Sunday Worship 23 April 2023

Order of Service

Below you will find the Order of Service, prayers, hymns and sermon for today’s service.   You can either simply read this or you can

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Sunday Worship from the United Reformed Church
for Sunday 23 April 

Today’s service is led by the Revd Dr Michael Hopkins. 


Welcome & Call to Worship
Whoever you are, wherever you are on life’s journey, you are welcome here. Welcome to this service from the United Reformed Church.  My name is Michael Hopkins, I’m minister of group of churches based around Farnham, in Surrey.  Today I’m recording this service in the chapel of Elstead United Reformed Church, in a village in the Surrey Hills. On this Sunday, our service focuses upon the story of Jesus and the road to Emmaus, where Jesus took bread, blessed and broke it, and gave it to his companions, and their eyes were opened, and they recognised him. As we gather today as Christ’s family, may we recognise Christ’s presence with us, and may God give us receptive hearts to meet him here and through the days ahead.  Let us worship God.
Hymn    Jesus Lives! Thy Terrors Now
Christian Fürchtegott Gellert (1715 – 1769); Translator: Frances Elizabeth Cox sung by the choir of St Paul’s Cathedral, London.
Jesus lives! Thy terrors now 
can no more, O death, appall us;
Jesus lives: by this we know 
thou, O grave, canst not enthrall us. Alleluia!
Jesus lives! Henceforth is death 
but the gate of life immortal;
This shall calm our trembling breath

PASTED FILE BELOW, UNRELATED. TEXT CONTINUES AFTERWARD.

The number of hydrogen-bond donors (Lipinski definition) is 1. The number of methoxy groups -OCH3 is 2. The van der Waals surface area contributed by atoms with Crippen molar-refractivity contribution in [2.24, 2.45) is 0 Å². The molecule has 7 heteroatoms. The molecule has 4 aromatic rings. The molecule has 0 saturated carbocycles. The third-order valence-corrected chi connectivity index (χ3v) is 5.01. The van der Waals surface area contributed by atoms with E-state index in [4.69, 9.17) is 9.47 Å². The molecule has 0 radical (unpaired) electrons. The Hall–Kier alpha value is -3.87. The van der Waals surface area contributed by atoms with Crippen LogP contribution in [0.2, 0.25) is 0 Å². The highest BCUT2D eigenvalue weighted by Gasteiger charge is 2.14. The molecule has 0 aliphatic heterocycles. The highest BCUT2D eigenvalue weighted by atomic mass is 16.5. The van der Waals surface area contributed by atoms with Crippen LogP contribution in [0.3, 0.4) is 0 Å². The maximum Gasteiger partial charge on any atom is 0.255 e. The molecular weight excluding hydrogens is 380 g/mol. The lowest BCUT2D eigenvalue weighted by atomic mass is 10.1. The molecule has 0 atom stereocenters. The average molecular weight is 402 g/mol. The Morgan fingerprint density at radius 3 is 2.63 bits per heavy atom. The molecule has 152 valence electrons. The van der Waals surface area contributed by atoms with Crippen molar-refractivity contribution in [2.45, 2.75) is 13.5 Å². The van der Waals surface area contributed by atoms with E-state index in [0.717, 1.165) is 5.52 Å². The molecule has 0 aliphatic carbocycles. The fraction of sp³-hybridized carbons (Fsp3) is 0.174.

when we pass its gloomy portal. Alleluia!

Jesus lives! For us he died;
then, alone to Jesus living,
pure in heart may we abide,
glory to our saviour giving. 
Jesus lives!  Our hearts know well 
nought from us his love shall sever;
life nor death, nor pow’rs of hell 
tear us from his keeping ever.  Alleluia!


Jesus lives! To him the throne  
over all the world is given;
May we go where he is gone,  
rest and reign with him in heaven. Alleluia!
Prayer and the Lord’s Prayer
Living God, we praise you, you are indeed good.  You hear both the cries and the whispers of our hearts.  You know every aspect of our lives and you still love us with unfailing love.  You invite us to know you better, and we thank you for that privilege.  Help us to embrace it every day of our lives.
God, you know how broken we can find ourselves sometimes, and we acknowledge that before you.  Sometimes, like those on the road to Emmaus, we do not recognise you.  At other times we only realise much later on that we were in your presence.  Sometimes we never noticed you at all.  If we have missed any opportunities to speak a word of healing or encouragement to someone in need, we’re sorry God.
Thank you, God, that you bring peace, forgiveness, and a new start.  We accept your loving forgiveness as we pray together as Jesus taught us: 
Our Father…
Bible reading: A short form of Luke 24 (abridged by MH)
On the evening of the first Easter Sunday two disciples were walking to a village called Emmaus, about seven miles out of Jerusalem.  They were deep in conversation, thinking about Jesus dying on Good Friday.  In the middle of their conversation, Jesus came up and walked along with them, but they did not able recognize who he was.  He asked them, 
“What are you talking about so intently?” 
Then one of the disciples, called Cleopas, said, 
“Are you the only one in Jerusalem who hasn’t heard what’s happened during the last few days?” 
Jesus said, 
“What has happened?” 
Cleopas explained that Jesus had been betrayed and killed, and they were all very upset that he had died, and that was three days ago. Some of their women had confused them.  Early this morning they were at Jesus’ tomb and couldn’t find his body.  They came back with the story that they had seen a vision of angels who said he was alive.  Some of their friends went off to the tomb to check and found it empty just as the women said, but they didn’t see Jesus. Cleopas and his friend still didn’t realise that the stranger walking with them was Jesus.  Then Jesus said to them, “
You are very slow.  Don’t you realise what happened?”